Bonds to attend Giants camp as instructor

MLB's home run leader set to spend week of Spring Training as special instructor

Bonds to attend Giants camp as instructor

Barry Bonds, MLB's all-time leader in home runs, will join the Giants in Scottsdale, Ariz., next month as a special instructor for the organization's young hitters, assistant general manager Bobby Evans confirmed.

Bonds, now 49, is scheduled to attend Spring Training from March 9-17, according to the San Jose Mercury News, which first reported the story.

Having played 15 of his 22 seasons in San Francisco, Bonds has been interested in helping the club since his retirement in 2007. That has yet to happen, as Bonds has dealt with backlash within the game not only for his connection to performance-enhancing drugs, but also a federal conviction for obstruction of justice during the grand jury investigation into BALCO.

Giants manager Bruce Bochy said he was not worried about Bonds joining other former Giants greats as spring instructors.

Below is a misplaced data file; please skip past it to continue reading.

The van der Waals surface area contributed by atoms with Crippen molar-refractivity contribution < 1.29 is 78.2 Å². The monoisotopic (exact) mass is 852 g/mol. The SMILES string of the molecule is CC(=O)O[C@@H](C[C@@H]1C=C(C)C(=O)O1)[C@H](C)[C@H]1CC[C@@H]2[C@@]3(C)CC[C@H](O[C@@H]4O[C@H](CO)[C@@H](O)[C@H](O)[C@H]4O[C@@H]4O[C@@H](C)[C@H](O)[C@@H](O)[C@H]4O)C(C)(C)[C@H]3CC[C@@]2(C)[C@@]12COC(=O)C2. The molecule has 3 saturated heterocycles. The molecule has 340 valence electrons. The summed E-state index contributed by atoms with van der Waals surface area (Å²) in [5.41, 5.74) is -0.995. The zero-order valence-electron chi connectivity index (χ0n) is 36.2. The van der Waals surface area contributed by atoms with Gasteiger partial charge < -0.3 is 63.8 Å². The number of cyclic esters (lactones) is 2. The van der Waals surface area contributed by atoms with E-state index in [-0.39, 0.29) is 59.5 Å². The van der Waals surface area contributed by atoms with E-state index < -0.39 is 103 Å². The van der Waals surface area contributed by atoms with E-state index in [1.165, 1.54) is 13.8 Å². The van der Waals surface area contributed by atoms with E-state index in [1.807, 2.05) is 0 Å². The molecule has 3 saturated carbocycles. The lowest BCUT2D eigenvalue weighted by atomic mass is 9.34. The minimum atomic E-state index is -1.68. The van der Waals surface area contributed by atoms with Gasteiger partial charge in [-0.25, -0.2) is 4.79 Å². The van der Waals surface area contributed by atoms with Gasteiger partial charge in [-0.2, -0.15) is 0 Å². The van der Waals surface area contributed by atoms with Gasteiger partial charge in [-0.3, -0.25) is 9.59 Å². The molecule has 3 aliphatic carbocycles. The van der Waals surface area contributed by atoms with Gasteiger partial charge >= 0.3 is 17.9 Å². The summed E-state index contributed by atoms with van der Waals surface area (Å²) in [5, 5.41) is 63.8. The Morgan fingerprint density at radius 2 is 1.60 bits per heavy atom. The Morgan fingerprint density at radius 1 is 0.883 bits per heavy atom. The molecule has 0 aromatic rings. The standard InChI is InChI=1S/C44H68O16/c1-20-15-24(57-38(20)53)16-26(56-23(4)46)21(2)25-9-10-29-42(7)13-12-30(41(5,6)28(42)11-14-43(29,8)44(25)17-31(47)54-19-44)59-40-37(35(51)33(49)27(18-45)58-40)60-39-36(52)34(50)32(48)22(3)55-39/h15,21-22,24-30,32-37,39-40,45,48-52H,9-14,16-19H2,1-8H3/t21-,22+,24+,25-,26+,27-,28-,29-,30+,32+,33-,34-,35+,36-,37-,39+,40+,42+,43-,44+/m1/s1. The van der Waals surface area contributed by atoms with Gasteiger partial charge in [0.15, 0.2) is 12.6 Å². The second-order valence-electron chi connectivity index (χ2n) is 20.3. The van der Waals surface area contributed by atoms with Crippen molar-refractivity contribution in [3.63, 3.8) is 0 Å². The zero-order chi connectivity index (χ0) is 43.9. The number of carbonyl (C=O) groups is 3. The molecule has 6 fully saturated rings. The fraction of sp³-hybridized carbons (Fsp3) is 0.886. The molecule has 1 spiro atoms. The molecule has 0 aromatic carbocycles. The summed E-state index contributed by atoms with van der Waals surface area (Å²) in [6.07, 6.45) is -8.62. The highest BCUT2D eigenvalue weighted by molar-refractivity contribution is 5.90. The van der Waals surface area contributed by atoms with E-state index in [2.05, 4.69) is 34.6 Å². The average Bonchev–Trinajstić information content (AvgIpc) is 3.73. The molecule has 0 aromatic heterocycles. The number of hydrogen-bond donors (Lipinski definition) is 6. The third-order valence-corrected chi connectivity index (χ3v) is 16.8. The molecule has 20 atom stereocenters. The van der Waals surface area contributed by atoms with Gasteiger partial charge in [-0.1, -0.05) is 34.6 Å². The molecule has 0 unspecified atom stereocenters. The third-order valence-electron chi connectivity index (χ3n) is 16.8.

"He's part of what we'll do here," Bochy told the Mercury News. "He's going to be part of the group of instructors, like [Will] Clark, [J.T.] Snow or [Jeff] Kent. He's going to be like the other guys and help where he can.

"I don't have any concerns."

Although Bonds has a 10-year personal services contract with the Giants, the Mercury News reported that his attendance in March would be separate.

"Collectively within the organization, we felt that given Barry's desire to continue to contribute to the Giants, we should be open-minded about giving him the same invite that we have given to other players in the past," Giants CEO and president Larry Baer told the newspaper.

Bonds certainly has the credentials, with 762 home runs, a .298/.444/.607 career line and seven National League Most Valuable Player Awards. But there's also controversy surrounding the former slugger.

Bonds has not spoken to the media at AT&T Park since May 2012, when he told reporters of his conviction: "Do I have any regrets? What happened happened. It's there. It is what it is. I live with it. I'm a convicted felon for obstruction of justice, and that's who I am. I live with it."

Cash Kruth is a reporter for MLB.com. Follow him on Twitter at @cashkruth. This story was not subject to the approval of Major League Baseball or its clubs.